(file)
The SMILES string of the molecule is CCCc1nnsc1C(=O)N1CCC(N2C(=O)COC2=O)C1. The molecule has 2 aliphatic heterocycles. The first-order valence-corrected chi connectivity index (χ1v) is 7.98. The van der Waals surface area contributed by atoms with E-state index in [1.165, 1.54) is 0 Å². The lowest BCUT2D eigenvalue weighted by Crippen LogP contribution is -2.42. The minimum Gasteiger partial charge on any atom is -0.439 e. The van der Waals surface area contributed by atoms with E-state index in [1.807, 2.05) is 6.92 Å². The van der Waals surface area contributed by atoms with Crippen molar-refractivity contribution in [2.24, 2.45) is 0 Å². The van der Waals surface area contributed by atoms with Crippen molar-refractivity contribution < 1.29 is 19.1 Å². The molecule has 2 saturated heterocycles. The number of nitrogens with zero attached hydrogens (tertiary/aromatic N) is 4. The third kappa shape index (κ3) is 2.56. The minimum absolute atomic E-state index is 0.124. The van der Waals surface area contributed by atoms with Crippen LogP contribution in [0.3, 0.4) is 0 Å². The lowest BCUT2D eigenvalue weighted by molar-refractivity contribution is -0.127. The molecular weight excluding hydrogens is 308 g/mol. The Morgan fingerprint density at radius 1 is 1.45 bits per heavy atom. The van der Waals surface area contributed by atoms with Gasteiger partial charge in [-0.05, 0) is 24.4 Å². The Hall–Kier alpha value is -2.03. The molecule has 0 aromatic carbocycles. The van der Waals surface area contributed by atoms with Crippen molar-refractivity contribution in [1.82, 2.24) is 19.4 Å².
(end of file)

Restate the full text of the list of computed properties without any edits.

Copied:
The SMILES string of the molecule is CCCc1nnsc1C(=O)N1CCC(N2C(=O)COC2=O)C1. The molecule has 2 aliphatic heterocycles. The first-order valence-corrected chi connectivity index (χ1v) is 7.98. The van der Waals surface area contributed by atoms with E-state index in [1.165, 1.54) is 0 Å². The lowest BCUT2D eigenvalue weighted by Crippen LogP contribution is -2.42. The minimum Gasteiger partial charge on any atom is -0.439 e. The van der Waals surface area contributed by atoms with E-state index in [1.807, 2.05) is 6.92 Å². The van der Waals surface area contributed by atoms with Crippen molar-refractivity contribution in [2.24, 2.45) is 0 Å². The van der Waals surface area contributed by atoms with Crippen molar-refractivity contribution < 1.29 is 19.1 Å². The molecule has 2 saturated heterocycles. The number of nitrogens with zero attached hydrogens (tertiary/aromatic N) is 4. The third kappa shape index (κ3) is 2.56. The minimum absolute atomic E-state index is 0.124. The van der Waals surface area contributed by atoms with Crippen LogP contribution in [0.3, 0.4) is 0 Å². The lowest BCUT2D eigenvalue weighted by molar-refractivity contribution is -0.127. The molecular weight excluding hydrogens is 308 g/mol. The Morgan fingerprint density at radius 1 is 1.45 bits per heavy atom. The van der Waals surface area contributed by atoms with Gasteiger partial charge in [-0.05, 0) is 24.4 Å². The Hall–Kier alpha value is -2.03. The molecule has 0 aromatic carbocycles. The van der Waals surface area contributed by atoms with Crippen molar-refractivity contribution in [1.82, 2.24) is 19.4 Å².